Current Issue Details

Buy Current Issue

New Groove

Published: 2004/12/31
by Mark Pantsari

Delta Nove

Calling Long Beach, California six-piece band Delta Nove Nov-ay) new' is somewhat misleading. The band's West Coast lineage stretches back nearly six years and covers a lot of musical ground to have gotten to the present, where the band's website deems the music an Afro-Samba World Funk Experience.'

With four albums under its belt, the bandBobby Easton (guitar, vocals, percussion), Heath Bennett (vibraphone, steel drums, congas, percussion), Rob Covacevich (saxophone, clarinet, flute, percussion), John Harrington (trumpet, vocals, percussion), Echo Marrufo (drums, percussion), and Matt Welch (bass, acoustic guitar, percussion)is beginning to break out of its West Coast niche where the constant factor in the band has been the evolution of its sound. With the all-encompassing umbrella of the term jam band' continuing to become more expansive (i.e. Wilco and Doc Watson at Bonnaroo), Delta Nove seem poised to accept its position both in and out of the scene.

"The word jamband' kind of came about after we'd already formed," says Delta Nove's Heath Bennett. "It's gotten a little ambiguous and I think a lot of things will continue to change, and I think the next couple of years are going to be defining for the jam scene. The audience that typically listens to jamband music is very open to live music. It's an audience that wants to experience music in the moment and experience it, for lack of a better word, on the communal levelthe audience experiences what the bands experience and vice versa and it's communicated through the music and the dance. That part of it, I think is a thing that we really enjoy, because we've studied music and the art of improvisation."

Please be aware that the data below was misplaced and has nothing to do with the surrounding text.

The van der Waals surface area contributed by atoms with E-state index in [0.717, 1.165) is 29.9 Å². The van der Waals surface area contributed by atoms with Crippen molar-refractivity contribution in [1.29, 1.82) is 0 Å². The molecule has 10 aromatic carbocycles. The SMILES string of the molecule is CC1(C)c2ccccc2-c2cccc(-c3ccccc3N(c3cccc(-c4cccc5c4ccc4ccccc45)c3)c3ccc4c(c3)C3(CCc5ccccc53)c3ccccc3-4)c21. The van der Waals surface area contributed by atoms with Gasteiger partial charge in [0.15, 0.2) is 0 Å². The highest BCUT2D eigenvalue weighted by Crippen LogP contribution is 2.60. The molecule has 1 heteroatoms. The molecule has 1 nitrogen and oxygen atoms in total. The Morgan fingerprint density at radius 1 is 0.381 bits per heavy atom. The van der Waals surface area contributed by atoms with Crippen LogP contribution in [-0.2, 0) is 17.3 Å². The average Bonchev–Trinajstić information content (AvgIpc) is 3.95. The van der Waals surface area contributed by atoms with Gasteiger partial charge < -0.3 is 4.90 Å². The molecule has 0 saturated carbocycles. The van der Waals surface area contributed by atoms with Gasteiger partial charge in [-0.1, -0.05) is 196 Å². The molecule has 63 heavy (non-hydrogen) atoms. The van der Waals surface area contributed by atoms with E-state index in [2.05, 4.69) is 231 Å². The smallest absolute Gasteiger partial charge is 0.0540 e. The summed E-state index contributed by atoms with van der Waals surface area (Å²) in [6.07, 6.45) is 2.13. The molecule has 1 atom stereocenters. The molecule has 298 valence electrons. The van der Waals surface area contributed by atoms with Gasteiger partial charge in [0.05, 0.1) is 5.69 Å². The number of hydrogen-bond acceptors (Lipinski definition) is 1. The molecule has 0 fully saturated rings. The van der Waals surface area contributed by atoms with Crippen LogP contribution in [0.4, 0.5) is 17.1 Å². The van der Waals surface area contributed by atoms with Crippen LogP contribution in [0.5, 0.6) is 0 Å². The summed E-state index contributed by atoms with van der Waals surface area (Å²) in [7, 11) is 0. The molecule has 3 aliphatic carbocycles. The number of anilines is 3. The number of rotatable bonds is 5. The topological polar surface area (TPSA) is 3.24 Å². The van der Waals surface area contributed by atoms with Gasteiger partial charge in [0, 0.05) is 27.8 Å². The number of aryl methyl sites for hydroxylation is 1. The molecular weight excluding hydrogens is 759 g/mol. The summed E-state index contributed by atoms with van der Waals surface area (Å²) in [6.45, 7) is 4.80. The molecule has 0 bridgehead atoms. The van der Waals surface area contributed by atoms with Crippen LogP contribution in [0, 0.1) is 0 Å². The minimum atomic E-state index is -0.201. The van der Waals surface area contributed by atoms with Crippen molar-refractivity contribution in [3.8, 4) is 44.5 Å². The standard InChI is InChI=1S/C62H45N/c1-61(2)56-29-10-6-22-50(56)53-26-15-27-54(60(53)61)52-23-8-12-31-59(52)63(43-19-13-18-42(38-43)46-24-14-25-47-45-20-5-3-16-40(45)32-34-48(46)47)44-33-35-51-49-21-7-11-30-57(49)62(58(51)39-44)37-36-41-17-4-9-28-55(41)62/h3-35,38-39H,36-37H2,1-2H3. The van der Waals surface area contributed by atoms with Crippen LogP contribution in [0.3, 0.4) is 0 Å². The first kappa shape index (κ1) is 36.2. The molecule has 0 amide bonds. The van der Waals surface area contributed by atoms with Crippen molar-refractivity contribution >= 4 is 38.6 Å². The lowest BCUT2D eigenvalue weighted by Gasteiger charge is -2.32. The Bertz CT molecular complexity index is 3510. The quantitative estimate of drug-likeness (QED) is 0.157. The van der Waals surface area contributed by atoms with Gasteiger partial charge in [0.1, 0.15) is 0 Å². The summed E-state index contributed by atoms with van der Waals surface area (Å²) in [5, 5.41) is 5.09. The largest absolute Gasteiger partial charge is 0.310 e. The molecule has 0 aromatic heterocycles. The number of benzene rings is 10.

Bennett was also quick to note that Delta Nove's shows don't just take place in front of crowds of twirling hippies.
"In L.A. we appeal to the dressed up crowd as much as we do to the heads. We've played all black clubs. We've played to total college crowdsall in Izod shirts and that whole sceneand they dug on it as much as we did. We've gotten some really positive responses from people who have no idea who we are. Most of them are just there drinking their beer and by the end of the night they're dancing wall to wall."

From roots as a college band to formative years of juggling day jobs and nighttime shows to today where the band is beginning to tour the country on a full time basis, Delta Nove's sense of purpose has been to do whatever it takes to avoid rotting on the vine, and just go for it.' Much of the band's recent growth comes about from the inclusion of Brazilian Samba music into the fold.

"Nove is nine in Portuguese," Bennett said. "And Delta 9 has several different definitions (Google Delta 9 and check it out yourself) but we've found it to come to mean a metamorphosis of change within one's mind when music is introduced. In college we were studying music from all over the world, and a lot of bands in L.A. at the time were doing the Latin thing and the Afro-Cuban thing, but we were really into the Brazilian thing. Our guitar player, Bobby, started traveling down there a lot and that's when we started hearing a lot of Brazilian rock and got turned on by the swing and the sound and the way the drums just kick in."

The Brazilian influence carries over into the live setting where all six members of Delta Nove have been known to frequently drop their respective instruments and indulge in a group percussion jam a la Brazil's Carnivale.

"Everyone in our band plays percussion," Bennett said. "Everyone in our band was forced to learn how to play the drums. Our horn players even get props from other percussionistsbut that's the only way our band would sound right. The shows almost become a tribal drum circle type of vibe, because it becomes six guys jamming on drums, but it has that real primal edge that I think is intrinsic in a lot of people. The big Brazilian drums we play are called surdo,' and that means deaf' in Portuguese because def people can feel the drums because the tones are so low. And when they are mixed in with modern American instruments and sounds we just found out that it all fits much nicer than we ever thought it would."
Mark Pantsari is a freelance writer living in Folly Beach, South Carolina.

Comments

There are no comments associated with this posts

Note: It may take a moment for your post to appear

(required) (required, not public)